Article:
How to Make Custom ARM Firmware

The Arduino IDE has many boards defined for exploration of their dev boards. However, to make your own custom SoC product, you will eventually want to design a very lean board with your own ARM Firmware. This blog will get you started.

-Sean J. Miller 7/9/2022

For this adventure, I'm using the Wiznet350-evb-mini.  It is based on the ARM Cortex M3 chip.  Here is what ARM has to say about it:

The Cortex-M3 processor is an entry-level 32-bit Arm Cortex processor designed for a broad range of embedded applications. It offers significant benefits to developers, including:
- simple, easy-to-use programmer's model
- highly efficient ultra-low power operation
- excellent code density
- deterministic, high-performance interrupt handling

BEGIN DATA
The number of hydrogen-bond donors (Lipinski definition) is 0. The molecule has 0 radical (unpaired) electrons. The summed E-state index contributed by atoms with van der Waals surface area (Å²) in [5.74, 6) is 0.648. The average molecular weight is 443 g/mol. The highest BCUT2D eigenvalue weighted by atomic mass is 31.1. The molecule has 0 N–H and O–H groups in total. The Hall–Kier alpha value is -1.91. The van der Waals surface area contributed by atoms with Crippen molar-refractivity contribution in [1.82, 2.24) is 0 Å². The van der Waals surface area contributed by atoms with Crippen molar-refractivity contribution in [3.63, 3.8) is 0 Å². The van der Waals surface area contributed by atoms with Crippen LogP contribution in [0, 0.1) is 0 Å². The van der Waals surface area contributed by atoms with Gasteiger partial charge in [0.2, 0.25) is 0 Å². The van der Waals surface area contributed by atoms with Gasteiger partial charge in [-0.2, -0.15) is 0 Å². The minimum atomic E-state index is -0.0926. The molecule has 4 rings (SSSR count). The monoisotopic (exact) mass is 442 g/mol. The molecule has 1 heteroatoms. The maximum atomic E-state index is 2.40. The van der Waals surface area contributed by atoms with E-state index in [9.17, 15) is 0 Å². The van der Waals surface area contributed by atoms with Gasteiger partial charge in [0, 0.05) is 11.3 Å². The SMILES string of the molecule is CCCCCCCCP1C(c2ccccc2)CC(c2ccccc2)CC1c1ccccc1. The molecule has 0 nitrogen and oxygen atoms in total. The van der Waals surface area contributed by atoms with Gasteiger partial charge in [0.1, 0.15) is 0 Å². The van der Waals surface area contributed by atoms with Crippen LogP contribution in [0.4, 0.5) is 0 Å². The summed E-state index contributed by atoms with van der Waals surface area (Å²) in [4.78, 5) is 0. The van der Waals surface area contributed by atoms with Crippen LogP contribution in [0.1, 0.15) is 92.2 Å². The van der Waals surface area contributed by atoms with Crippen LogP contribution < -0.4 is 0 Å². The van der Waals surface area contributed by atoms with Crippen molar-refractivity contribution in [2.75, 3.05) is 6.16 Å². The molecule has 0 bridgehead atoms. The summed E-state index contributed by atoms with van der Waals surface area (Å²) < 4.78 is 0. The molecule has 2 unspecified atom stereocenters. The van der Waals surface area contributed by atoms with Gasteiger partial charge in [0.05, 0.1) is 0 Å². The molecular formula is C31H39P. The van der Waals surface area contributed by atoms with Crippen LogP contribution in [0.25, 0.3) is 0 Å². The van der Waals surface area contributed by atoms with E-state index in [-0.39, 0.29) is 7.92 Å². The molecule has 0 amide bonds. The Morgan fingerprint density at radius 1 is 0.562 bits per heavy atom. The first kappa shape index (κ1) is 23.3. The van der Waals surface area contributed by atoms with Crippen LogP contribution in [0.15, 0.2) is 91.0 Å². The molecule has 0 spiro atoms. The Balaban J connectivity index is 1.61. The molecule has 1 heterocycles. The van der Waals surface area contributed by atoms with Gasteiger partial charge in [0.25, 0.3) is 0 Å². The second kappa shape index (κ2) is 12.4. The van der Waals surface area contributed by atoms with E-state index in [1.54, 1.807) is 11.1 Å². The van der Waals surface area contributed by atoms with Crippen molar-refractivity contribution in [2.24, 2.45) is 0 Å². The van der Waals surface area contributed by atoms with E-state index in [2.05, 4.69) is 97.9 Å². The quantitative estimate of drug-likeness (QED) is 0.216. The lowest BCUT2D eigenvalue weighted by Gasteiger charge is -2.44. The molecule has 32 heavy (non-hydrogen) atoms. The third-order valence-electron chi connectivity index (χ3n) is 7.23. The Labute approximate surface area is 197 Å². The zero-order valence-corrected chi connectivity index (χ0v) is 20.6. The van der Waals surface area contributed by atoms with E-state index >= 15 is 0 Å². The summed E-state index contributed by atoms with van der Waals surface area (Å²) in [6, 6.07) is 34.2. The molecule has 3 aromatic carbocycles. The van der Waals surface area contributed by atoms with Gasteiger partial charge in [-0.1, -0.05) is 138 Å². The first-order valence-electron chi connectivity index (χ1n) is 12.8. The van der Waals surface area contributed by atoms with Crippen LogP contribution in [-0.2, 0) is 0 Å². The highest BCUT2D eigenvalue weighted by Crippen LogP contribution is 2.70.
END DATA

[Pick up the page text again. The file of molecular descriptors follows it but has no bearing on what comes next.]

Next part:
- upward compatibility with the rest of the Cortex-M processor family.

The first bit of mojo to making your only ARM firmware to design our on SoC board, you need to get the super duper Keil IDE and get it setup for the vintage era of that the W600 was made available.  So, you'll need to get some Legacy stuff:

  1. Download the Keil uVision 5 IDE:  MDK-ARM Version 5.37 Evaluation Software Request (keil.com)
  2. Download the Keil Legacy Support: MDK v4 Legacy Support (keil.com)
  3. Download the ARM Compiler 5:  ARM Compiler 5 | Downloads – Arm Developer
  4. Go to Manage Project Items under Project to set the ARM Compiler to 5:
  5. You'll then need to click Flash-->Configure Flash tools to set the ARM Compiler to V5:
  6. Finally, you need to get a license.  The kicker info is the Product Serial Number .  I found it digging into the community page: 42B2L-JM9GY-LHN8C.  Arm Keil | MDK-Community edition Single-User License Management (keil.com).  You can get to those through File-->License Management.

 

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